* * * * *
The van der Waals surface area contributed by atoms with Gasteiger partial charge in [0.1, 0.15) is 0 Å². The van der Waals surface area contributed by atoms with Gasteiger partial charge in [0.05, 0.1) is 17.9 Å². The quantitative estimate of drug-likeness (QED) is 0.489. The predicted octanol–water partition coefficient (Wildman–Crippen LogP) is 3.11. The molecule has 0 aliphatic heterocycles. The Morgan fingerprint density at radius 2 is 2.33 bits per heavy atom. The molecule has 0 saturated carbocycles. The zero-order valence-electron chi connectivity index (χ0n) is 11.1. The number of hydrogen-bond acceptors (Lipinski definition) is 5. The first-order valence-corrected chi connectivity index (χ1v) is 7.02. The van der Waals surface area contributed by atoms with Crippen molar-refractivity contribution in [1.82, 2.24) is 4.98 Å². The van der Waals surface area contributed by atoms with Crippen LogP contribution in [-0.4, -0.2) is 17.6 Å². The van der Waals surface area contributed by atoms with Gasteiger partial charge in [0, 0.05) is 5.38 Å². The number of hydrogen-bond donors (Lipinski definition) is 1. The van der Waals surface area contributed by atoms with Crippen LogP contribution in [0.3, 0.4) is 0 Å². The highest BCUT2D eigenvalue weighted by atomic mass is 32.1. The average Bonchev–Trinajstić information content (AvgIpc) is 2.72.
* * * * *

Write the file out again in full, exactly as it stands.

The van der Waals surface area contributed by atoms with Gasteiger partial charge in [0.1, 0.15) is 0 Å². The van der Waals surface area contributed by atoms with Gasteiger partial charge in [0.05, 0.1) is 17.9 Å². The quantitative estimate of drug-likeness (QED) is 0.489. The predicted octanol–water partition coefficient (Wildman–Crippen LogP) is 3.11. The molecule has 0 aliphatic heterocycles. The Morgan fingerprint density at radius 2 is 2.33 bits per heavy atom. The molecule has 0 saturated carbocycles. The zero-order valence-electron chi connectivity index (χ0n) is 11.1. The number of hydrogen-bond acceptors (Lipinski definition) is 5. The first-order valence-corrected chi connectivity index (χ1v) is 7.02. The van der Waals surface area contributed by atoms with Crippen molar-refractivity contribution in [1.82, 2.24) is 4.98 Å². The van der Waals surface area contributed by atoms with Crippen LogP contribution in [-0.4, -0.2) is 17.6 Å². The van der Waals surface area contributed by atoms with Gasteiger partial charge in [0, 0.05) is 5.38 Å². The number of hydrogen-bond donors (Lipinski definition) is 1. The van der Waals surface area contributed by atoms with Crippen LogP contribution in [0.3, 0.4) is 0 Å². The highest BCUT2D eigenvalue weighted by atomic mass is 32.1. The average Bonchev–Trinajstić information content (AvgIpc) is 2.72.